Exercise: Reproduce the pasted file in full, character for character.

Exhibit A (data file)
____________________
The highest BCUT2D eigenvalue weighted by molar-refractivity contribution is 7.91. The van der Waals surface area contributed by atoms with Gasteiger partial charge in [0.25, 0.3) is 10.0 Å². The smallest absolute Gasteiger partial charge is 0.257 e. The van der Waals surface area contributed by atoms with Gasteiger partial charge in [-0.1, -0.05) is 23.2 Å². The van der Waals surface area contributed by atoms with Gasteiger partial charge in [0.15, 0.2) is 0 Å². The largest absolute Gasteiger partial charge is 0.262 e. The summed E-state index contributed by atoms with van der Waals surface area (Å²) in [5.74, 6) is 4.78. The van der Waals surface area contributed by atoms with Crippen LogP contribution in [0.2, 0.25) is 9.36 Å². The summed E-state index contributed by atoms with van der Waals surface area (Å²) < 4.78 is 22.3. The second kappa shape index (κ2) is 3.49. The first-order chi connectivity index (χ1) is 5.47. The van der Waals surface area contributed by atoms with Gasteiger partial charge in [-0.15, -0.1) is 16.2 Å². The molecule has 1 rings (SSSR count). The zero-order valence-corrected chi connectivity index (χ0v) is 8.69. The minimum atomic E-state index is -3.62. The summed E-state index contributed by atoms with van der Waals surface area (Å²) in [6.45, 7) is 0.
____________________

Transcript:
The highest BCUT2D eigenvalue weighted by molar-refractivity contribution is 7.91. The van der Waals surface area contributed by atoms with Gasteiger partial charge in [0.25, 0.3) is 10.0 Å². The smallest absolute Gasteiger partial charge is 0.257 e. The van der Waals surface area contributed by atoms with Gasteiger partial charge in [-0.1, -0.05) is 23.2 Å². The van der Waals surface area contributed by atoms with Gasteiger partial charge in [0.15, 0.2) is 0 Å². The largest absolute Gasteiger partial charge is 0.262 e. The summed E-state index contributed by atoms with van der Waals surface area (Å²) in [5.74, 6) is 4.78. The van der Waals surface area contributed by atoms with Crippen LogP contribution in [0.2, 0.25) is 9.36 Å². The summed E-state index contributed by atoms with van der Waals surface area (Å²) < 4.78 is 22.3. The second kappa shape index (κ2) is 3.49. The first-order chi connectivity index (χ1) is 5.47. The van der Waals surface area contributed by atoms with Gasteiger partial charge in [-0.15, -0.1) is 16.2 Å². The molecule has 1 rings (SSSR count). The zero-order valence-corrected chi connectivity index (χ0v) is 8.69. The minimum atomic E-state index is -3.62. The summed E-state index contributed by atoms with van der Waals surface area (Å²) in [6.45, 7) is 0.